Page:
The son of high country sheep farmers, Derrick McLeod was born in Timaru in 1925. He attended Timaru Boys’ High School where he was a member of the 1st Cricket XI which he captained for two years, and played representative cricket at sub-union level. In his final year at school he passed three LLB units.
Leaving school at the age of 18 he joined the RNZAF, later transfering to the Fleet Air Arm of the British Royal Navy where he trained in Seafires – the naval version of the Spitfire. The war ended just prior to his posting to join the British Fleet in the Pacific and he returned to New Zealand on his 21st birthday to commence practice as a law clerk in Wellington. He completed his LLB at Victoria in 1948 and the following year gained an LLM from Otago University.
In 1950 he purchased a small practice in Hamilton, which expanded to include five partners and eventually merged with Norris Ward, where he continued to practise until his last illness.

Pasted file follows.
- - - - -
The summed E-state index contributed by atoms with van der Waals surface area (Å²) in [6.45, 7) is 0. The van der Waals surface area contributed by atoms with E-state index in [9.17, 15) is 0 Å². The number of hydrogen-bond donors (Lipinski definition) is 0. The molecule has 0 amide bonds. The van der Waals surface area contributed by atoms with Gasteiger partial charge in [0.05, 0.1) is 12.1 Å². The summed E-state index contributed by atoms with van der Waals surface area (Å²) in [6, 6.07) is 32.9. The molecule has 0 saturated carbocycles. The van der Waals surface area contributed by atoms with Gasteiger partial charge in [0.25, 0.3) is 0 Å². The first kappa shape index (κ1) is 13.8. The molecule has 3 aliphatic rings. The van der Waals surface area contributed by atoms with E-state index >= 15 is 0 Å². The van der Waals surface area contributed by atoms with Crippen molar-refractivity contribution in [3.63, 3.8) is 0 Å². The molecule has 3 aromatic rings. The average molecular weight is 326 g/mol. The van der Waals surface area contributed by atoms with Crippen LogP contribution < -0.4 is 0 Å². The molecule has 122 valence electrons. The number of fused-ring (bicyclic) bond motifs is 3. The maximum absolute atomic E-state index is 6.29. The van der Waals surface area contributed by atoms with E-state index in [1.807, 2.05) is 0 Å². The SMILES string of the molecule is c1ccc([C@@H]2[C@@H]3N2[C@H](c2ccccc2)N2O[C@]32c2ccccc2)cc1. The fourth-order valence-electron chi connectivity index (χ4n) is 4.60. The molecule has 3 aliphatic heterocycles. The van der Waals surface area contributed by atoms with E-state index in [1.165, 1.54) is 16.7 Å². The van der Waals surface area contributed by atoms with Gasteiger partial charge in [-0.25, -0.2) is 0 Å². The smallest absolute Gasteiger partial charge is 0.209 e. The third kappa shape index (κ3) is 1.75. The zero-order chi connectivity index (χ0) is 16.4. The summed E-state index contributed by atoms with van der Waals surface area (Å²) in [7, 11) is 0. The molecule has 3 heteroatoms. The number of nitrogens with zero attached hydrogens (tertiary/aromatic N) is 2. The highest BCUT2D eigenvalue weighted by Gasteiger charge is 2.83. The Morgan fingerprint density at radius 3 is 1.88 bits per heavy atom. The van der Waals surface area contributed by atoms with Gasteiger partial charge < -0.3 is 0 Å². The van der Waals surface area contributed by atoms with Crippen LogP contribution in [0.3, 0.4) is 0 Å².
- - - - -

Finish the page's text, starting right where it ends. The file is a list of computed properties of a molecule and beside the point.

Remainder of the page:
In 1956 he married Lorna and the couple went on to produce two sons. In his private life Derrick was known for his special acts of generosity to friends in need – acts which extended to financial support in cases. He was also viewed by friends as a man who clearly identified his priorities and ordered his life to accommodate these.
In the professional sphere he served for six years on the Hamilton District Law Society Council and on various sub-committees. He chaired the Uncles Committee since its inception and was responsible for the Society’s archives.
A cherished and consuming pastime – at least in the era when affordable – was his interest in classic cars and throughout his life he owned and reluctantly parted with a great many including a Bentley (1925), Daimlers (1933 and 1952), a Singer Monte Carlo (1933) and a Cord 812 (1936).
In addition to classic cars Derrick McLeod had a love for antiques which he spent many hours collecting and restoring.
He is survived by his wife and sons and a grand daughter born just months before his death.
This obituary was first published in LawTalk 342, 11 February 1991, page 10.